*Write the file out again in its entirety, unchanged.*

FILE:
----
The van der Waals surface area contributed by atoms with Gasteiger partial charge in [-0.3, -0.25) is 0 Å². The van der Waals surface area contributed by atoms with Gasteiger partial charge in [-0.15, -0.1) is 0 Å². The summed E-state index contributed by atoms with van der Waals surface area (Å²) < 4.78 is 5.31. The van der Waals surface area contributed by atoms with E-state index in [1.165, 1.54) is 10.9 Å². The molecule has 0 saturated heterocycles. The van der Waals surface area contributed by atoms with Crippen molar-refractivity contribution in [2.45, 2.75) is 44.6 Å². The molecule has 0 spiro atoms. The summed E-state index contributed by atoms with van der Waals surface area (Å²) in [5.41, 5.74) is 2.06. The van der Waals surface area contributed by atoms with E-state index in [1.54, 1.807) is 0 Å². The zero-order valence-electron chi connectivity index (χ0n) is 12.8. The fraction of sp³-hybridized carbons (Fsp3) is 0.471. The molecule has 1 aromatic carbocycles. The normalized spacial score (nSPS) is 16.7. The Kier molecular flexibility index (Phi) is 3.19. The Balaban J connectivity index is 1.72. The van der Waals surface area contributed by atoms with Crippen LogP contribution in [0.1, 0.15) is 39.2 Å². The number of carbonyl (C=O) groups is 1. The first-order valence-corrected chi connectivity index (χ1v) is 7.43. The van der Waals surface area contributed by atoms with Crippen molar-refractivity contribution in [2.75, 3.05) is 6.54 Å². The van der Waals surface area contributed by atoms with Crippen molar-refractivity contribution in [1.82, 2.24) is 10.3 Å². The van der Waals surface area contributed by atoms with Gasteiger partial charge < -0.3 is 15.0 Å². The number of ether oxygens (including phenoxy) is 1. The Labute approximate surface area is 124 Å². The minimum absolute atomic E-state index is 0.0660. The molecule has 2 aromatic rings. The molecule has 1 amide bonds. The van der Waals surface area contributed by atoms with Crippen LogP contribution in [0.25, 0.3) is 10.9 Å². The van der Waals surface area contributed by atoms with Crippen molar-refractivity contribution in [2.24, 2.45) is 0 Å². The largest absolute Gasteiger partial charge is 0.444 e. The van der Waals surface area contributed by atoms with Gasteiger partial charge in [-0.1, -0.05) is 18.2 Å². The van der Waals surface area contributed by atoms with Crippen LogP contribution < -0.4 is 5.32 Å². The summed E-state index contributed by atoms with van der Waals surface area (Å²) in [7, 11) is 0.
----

The van der Waals surface area contributed by atoms with Gasteiger partial charge in [-0.3, -0.25) is 0 Å². The van der Waals surface area contributed by atoms with Gasteiger partial charge in [-0.15, -0.1) is 0 Å². The summed E-state index contributed by atoms with van der Waals surface area (Å²) < 4.78 is 5.31. The van der Waals surface area contributed by atoms with E-state index in [1.165, 1.54) is 10.9 Å². The molecule has 0 saturated heterocycles. The van der Waals surface area contributed by atoms with Crippen molar-refractivity contribution in [2.45, 2.75) is 44.6 Å². The molecule has 0 spiro atoms. The summed E-state index contributed by atoms with van der Waals surface area (Å²) in [5.41, 5.74) is 2.06. The van der Waals surface area contributed by atoms with E-state index in [1.54, 1.807) is 0 Å². The zero-order valence-electron chi connectivity index (χ0n) is 12.8. The fraction of sp³-hybridized carbons (Fsp3) is 0.471. The molecule has 1 aromatic carbocycles. The normalized spacial score (nSPS) is 16.7. The Kier molecular flexibility index (Phi) is 3.19. The Balaban J connectivity index is 1.72. The van der Waals surface area contributed by atoms with Crippen LogP contribution in [0.1, 0.15) is 39.2 Å². The number of carbonyl (C=O) groups is 1. The first-order valence-corrected chi connectivity index (χ1v) is 7.43. The van der Waals surface area contributed by atoms with Crippen molar-refractivity contribution in [2.75, 3.05) is 6.54 Å². The van der Waals surface area contributed by atoms with Crippen molar-refractivity contribution in [1.82, 2.24) is 10.3 Å². The van der Waals surface area contributed by atoms with Gasteiger partial charge < -0.3 is 15.0 Å². The number of ether oxygens (including phenoxy) is 1. The Labute approximate surface area is 124 Å². The minimum absolute atomic E-state index is 0.0660. The molecule has 2 aromatic rings. The molecule has 1 amide bonds. The van der Waals surface area contributed by atoms with Crippen LogP contribution in [0.25, 0.3) is 10.9 Å². The van der Waals surface area contributed by atoms with Crippen molar-refractivity contribution in [2.24, 2.45) is 0 Å². The largest absolute Gasteiger partial charge is 0.444 e. The van der Waals surface area contributed by atoms with Gasteiger partial charge in [-0.1, -0.05) is 18.2 Å². The van der Waals surface area contributed by atoms with Crippen LogP contribution < -0.4 is 5.32 Å². The summed E-state index contributed by atoms with van der Waals surface area (Å²) in [7, 11) is 0.